About the Story
This story started knocking HARD at the back of my head after I visited the Italian hill town of Siena for the Palio horse race in 2016. I was very fortunate to be hosted by American friends who are part-time Sienese, and have in fact been baptized into one of the town’s contrade, and so I got a close-up view of the proceedings in a way that most tourists do not. I even wound up standing right next to the horse as it was blessed by the priest.
Siena is an ancient town with a rich history of feuding clans, whose internecine battles grew so deadly that the Duke had to step in and tell them “all right, enough with the fighting, find some other way to settle your differences.” So, after considerable additional bloodshed, they settled on a biannual horse race. Which is still fought like a war. Siena at the Palio is such a rich world, with so much drama built in, that I thought it wouldn’t need much in the way of additional work to become a fantastic story. All I had to do was change the Sienese to aliens, the horses to powered hang gliders, and write it up.
It took me over a year to write the first draft, including taking a hang gliding lesson and a lot of other research. I was thinking of this as a sports story and I wanted to get the flying details correct. I knew it would be a long one, and I wasn’t too surprised when I wound up with a novella, 28,000 words… which is a very hard length to sell. I sent it to critique, and got some good comments, but they were daunting. The draft needed a lot of work, including an entirely new ending, and then came the pandemic. It sat untouched on my hard drive for another year.
In 2021, prompted by a rare novella call from Uncanny Magazine, I finally got my feet under me enough to consider revising this story. I changed the ending, raised the stakes, and tried to change the focus from what was happening on the race course to the character’s emotional journey. This gave me a 30,000-word draft… which I submitted, and was rejected two months later. “We adored many elements, but the pacing didn’t quite work for us.” (Later I discovered that they only accepted one novella out of the hundreds submitted.) Then I was distressed to find that, at 30k words, it was too long for Asimov’s, F&SF, Lightspeed, and Clarkesworld and was only acceptable at Analog as a serial. The only remaining place to send it was Tor.com.
I am fortunate to know several Tor editors, and I queried all of them to see if they might be interested in a novella from me. None of them were, but then Christopher Morgan (my editor for Arabella of Mars) passed it along to his colleague Jen Gunnels, who said she’d give it a look. She came back with this response: “I don’t think that I could successfully suggest this as a Tor.com novella. It might perhaps make a better novelette or longish short story.”
So I set out, with Jen’s help, to cut between half and three-quarters of its current 30k-word length. I cut major scenes (goodbye, investiture ceremony!). I merged characters together. I reduced the three practice races to two, and cut the majority of the painstakingly-researched flying details from what remained. It took me almost two months and was like pulling teeth the whole time. In the last few weeks I was only managing to nibble away a hundred words or so a day. Finally I threw in the towel at 17,999 words. Not quite a novelette, but close.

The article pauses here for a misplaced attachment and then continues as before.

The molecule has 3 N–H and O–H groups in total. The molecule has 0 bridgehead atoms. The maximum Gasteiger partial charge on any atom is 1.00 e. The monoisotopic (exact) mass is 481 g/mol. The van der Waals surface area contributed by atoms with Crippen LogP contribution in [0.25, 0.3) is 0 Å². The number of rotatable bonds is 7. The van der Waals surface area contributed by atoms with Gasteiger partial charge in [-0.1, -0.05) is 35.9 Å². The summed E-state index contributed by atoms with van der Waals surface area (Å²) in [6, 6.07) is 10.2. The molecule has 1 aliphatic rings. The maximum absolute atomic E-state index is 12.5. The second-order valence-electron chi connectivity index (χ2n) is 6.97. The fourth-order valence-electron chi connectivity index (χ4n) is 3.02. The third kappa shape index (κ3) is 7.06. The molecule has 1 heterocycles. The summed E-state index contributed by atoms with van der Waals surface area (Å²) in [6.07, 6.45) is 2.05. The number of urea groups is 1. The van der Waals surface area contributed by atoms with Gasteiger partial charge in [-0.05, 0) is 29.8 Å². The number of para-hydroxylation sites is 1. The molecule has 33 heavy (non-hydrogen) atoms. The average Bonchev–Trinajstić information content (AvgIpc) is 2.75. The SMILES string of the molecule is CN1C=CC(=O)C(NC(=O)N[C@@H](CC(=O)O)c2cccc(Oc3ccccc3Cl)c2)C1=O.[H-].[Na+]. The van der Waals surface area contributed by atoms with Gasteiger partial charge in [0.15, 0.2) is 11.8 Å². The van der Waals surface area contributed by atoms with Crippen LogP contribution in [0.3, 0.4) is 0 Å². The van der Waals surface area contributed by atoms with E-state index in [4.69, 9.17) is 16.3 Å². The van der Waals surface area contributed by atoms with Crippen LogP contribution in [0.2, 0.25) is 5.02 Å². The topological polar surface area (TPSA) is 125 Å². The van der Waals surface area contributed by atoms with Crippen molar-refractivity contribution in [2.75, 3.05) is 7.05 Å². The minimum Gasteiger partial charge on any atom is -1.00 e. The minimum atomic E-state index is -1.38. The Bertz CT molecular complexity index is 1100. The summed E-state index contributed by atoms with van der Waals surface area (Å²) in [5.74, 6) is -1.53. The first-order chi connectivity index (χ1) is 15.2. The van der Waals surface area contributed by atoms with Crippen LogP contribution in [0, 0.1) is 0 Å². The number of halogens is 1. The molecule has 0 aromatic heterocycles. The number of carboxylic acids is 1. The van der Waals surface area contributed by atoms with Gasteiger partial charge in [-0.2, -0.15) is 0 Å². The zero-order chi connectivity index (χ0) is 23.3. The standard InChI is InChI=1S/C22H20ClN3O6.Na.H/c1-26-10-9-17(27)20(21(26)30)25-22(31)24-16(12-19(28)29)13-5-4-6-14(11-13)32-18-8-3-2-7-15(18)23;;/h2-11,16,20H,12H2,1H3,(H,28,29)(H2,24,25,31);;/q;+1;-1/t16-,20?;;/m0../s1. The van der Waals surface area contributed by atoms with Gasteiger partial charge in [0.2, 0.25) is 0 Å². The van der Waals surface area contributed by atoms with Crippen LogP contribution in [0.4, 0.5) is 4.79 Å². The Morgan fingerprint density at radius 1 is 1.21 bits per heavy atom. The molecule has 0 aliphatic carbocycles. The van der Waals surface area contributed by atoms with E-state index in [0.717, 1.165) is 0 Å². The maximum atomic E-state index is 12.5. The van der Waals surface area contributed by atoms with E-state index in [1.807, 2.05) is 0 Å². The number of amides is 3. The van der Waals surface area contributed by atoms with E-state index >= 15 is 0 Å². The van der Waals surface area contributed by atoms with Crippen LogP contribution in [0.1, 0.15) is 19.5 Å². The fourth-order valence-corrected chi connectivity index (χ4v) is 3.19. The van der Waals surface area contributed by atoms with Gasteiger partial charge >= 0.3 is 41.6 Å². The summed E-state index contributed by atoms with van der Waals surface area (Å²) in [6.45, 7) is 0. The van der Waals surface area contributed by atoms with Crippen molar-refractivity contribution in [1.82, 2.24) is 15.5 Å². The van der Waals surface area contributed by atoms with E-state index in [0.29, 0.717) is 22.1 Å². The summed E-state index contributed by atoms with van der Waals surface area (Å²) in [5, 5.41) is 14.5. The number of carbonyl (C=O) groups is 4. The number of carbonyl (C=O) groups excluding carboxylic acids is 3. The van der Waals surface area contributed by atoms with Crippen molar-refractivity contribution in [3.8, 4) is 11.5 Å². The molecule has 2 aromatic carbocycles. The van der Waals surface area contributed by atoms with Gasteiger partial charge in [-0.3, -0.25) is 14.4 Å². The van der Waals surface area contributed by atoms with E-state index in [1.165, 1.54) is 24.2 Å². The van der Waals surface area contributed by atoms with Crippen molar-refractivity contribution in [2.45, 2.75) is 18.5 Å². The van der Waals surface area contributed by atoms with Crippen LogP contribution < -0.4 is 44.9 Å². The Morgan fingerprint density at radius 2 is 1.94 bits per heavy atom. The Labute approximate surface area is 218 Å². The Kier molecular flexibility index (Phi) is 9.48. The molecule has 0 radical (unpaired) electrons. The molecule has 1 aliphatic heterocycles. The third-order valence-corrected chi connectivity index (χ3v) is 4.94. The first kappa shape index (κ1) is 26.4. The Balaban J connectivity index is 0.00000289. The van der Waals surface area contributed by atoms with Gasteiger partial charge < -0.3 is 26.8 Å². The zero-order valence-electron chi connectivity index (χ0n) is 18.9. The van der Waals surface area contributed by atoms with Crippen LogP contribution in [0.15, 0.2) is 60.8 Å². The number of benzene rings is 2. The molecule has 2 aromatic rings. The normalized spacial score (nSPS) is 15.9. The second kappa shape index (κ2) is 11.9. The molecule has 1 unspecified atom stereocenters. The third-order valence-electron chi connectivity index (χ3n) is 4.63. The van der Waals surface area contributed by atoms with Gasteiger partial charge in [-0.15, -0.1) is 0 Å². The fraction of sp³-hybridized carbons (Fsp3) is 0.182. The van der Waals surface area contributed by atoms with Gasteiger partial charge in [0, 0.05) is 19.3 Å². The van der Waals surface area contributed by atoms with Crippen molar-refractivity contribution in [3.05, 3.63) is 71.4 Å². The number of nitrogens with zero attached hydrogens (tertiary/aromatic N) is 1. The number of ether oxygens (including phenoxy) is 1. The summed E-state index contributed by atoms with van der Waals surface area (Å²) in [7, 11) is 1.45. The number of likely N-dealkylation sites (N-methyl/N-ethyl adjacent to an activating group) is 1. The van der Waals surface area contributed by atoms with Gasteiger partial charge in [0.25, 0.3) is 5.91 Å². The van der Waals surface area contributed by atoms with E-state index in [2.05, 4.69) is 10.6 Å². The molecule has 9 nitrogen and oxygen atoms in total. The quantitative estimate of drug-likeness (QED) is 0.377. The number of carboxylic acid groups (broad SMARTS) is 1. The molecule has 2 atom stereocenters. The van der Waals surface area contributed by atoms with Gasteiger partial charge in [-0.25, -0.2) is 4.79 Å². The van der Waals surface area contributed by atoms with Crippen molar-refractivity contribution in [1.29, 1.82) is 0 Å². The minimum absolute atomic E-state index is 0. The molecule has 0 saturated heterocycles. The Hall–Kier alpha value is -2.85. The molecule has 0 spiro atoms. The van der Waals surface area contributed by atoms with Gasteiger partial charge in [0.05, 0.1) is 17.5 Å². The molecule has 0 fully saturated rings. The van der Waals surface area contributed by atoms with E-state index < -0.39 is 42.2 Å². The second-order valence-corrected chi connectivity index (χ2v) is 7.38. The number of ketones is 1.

I sent it back to Jen, who enjoyed it very much… but couldn’t get the powers that be at Tor to take it. Alas. But I felt it was greatly strengthened, and furthermore at 18k words it was now acceptable to several other markets. I started with Clarkesworld… and they bought it!
After a few edits suggested by editor Neil Clarke the final word count is 18,120, which is 620 words longer than the upper limit for a novelette. But I really feel it is a novelette at heart, and so if you’re thinking of nominating it for an award I’d appreciate it if you’d nominate in that category.
Six years. It’s been quite a journey. I hope you like it!
“This novella holds the reader’s attention from start to finish. The flying scenes are exciting, but the narrator’s struggles with alien culture and the company promoting the engine are equally compelling. The narrative style is clear and vivid, reminding me a bit of Roger Zelazny.” — Victoria Silverwolf, Tangent
“Kestrel Magid is a human who has learned to fly in the Shuwashee style of the Silene race. They compete in a flying contest that has been going on for millennia, using artificial wings and jet engines. The participants are separated into clans called a clade and they are fiercely competitive. The Sabrecat clade is one of the best at the competition and the Stormbird clade has not won in more than a century. This all makes for an exciting story with just the right ending.” — Sam Tomaino, SFRevu
I banked into a climbing clockwise turn, my wing’s fabric snapping, my jet’s exhaust hot on my backside. A beautiful panorama of Shuwash Island spread out below me, black beaches and orange jungles rising from a white fringe of surf to the gray and treeless volcanic peaks. Beyond those peaks, across the sea, lay the long stony ridge of Ookura Island, and barely visible beyond that the flat orange patch of Skein Island. Names famed in song and story, places I knew by heart from the map tacked up on my boyhood bedroom wall… and now I was here, here for the Kora!
Me, Kestrel Magid, the first human to fly the Kora! Indeed, the first non-Silene. Ever. In a thousand years or more.
It was a dream come true.
And at the same time it was turning out to be my worst nightmare…